Campaigners in west Wales have lost three judicial reviews into the legality of the downgrading of A&E services at the Prince Phillip Hospital in Llanelli.
Campaigners called on the High Court in Cardiff to look** **at how the decision was made by Hywel Dda Health Board,
They also questioned the decision to close the neonatal unit at Withybush Hospital in Pembrokeshire which led to protests.
Local people were concerned that premature babies would have to leave the county and travel to Glangwili Hospital in Carmarthen.
Campaigner Tony Flatley said today they were disappointed with the court's decision but would take advice from their legal team and appeal if they could.
Negotiating pay for consultants separately in Wales is 'no longer viable', according to the health minister.
Following an announcement that the Welsh NHS is to pay all staff the living wage, Mark Drakeford said:
“In the absence of meaningful negotiations with BMA Wales, I feel I have no option but to conclude that it is no longer viable to maintain a separate Welsh contract.
“We will seek formally to join the England and Northern Ireland negotiations with a view to implementing this contract in the future, which ensures consultants in Wales have the same opportunities as their colleagues in other parts of the UK.”
The Welsh NHS Confederation says it regrets that there have been no meaningful discussions on the matter:
Richard Tompkins, Director, NHS Wales Employers, said:
“We very much regret that it has not been possible to negotiate on the paybill for medical staff in Wales.
“We now want to work with colleagues in Welsh Government and BMA Cymru to ensure that moving to a UK contract delivers parity for doctors across England, Wales and Northern Ireland, fairly rewards continued excellence and reflects the needs of future service delivery.”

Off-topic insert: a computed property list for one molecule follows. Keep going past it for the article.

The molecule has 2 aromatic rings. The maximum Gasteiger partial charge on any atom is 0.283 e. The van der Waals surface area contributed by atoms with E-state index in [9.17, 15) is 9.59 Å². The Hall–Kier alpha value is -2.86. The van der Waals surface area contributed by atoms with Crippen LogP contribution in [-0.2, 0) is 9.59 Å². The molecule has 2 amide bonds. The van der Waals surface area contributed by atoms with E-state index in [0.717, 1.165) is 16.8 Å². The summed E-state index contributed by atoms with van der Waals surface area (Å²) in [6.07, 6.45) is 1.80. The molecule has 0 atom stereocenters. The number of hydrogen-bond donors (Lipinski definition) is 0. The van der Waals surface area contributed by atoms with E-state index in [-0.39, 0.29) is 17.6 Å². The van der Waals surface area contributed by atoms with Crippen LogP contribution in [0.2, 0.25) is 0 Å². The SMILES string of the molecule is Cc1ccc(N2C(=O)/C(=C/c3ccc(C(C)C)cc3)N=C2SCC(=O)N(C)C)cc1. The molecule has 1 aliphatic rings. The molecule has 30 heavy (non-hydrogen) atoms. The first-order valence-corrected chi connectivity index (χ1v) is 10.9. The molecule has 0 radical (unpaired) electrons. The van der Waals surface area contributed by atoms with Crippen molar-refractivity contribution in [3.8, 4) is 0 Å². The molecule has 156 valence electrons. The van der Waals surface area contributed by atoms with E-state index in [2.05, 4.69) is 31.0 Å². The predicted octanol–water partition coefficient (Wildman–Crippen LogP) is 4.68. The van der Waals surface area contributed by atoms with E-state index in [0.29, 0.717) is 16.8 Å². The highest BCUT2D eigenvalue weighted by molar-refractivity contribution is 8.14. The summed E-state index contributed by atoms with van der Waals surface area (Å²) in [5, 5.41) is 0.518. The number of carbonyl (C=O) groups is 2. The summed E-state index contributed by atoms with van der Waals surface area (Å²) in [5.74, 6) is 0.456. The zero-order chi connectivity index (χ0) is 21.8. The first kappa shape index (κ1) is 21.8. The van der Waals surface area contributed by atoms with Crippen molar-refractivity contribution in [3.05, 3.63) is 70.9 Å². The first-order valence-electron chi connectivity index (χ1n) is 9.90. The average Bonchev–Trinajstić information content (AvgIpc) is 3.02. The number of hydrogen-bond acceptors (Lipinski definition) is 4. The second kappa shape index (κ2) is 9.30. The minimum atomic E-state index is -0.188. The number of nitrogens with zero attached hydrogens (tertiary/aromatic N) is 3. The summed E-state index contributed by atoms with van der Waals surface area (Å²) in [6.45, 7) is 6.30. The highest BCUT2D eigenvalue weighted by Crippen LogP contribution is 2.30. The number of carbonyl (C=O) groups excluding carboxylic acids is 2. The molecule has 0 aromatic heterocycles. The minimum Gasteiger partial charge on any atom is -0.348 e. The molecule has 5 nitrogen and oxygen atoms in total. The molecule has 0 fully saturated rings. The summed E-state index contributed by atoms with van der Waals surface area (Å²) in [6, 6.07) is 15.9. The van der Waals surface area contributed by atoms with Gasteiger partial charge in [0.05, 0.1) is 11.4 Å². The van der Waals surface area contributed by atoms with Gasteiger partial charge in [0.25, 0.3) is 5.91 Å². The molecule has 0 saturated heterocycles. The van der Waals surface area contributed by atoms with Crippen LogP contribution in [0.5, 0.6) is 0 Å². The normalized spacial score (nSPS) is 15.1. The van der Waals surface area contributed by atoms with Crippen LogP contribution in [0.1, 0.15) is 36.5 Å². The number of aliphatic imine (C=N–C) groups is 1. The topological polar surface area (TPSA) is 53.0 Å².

Around 2,400 of the lowest paid employees in the NHS in Wales will receive an increase in their basic salary as the organisation becomes a living wage employer.
The health minister announced today that all staff will be paid at least the living wage of £7.65 an hour – more than the minimum wage rate of £6.31 an hour.
The change which will come into force from September.
The Living Wage Commission has called for all public sector workers to be paid a living wage of at least £7.65 per hour.
Professor Drakeford said:
"This sends a clear signal that the Welsh Government is committed to tackling poverty and that NHS Wales is a fair, equitable employer.
“I have also decided the fairest option that will benefit the majority of workers is to award all Agenda for Change staff a flat cash payment of £160 and to protect the ability for those not at the top of their pay bands to move up to the next increment when it becomes due.
"This will mean that more than nine out of 10 NHS staff will receive a pay award in 2014-15."
The Prime Minister refused to apologise for saying Offa's Dyke has become 'the line between life and death'.Read the full story ›
Trade unions representing around 400,000 workers across Wales have today condemned political attacks aimed at the Welsh NHS and called on the Prime Minister to apologise for describing Offa's Dyke as a 'line between life and death'.
In a public statement, marking the 66th anniversary of the NHS, unions are warning that political attacks have already damaged morale within the service and risk 'driving a wedge between patients and staff.'
Wales TUC unions within the health service represent thousands of NHS Wales workers ranging from nurses, paramedics and consultants to porters and physiotherapists.
Wales TUC General Secretary Martin Mansfield said:
"Today we should feel proud that the NHS was made in Wales, proud of the advances made and doubly proud of our committed and talented health workforce. We know that, despite political attacks from UK politicians, NHS workers have the support of the Welsh public.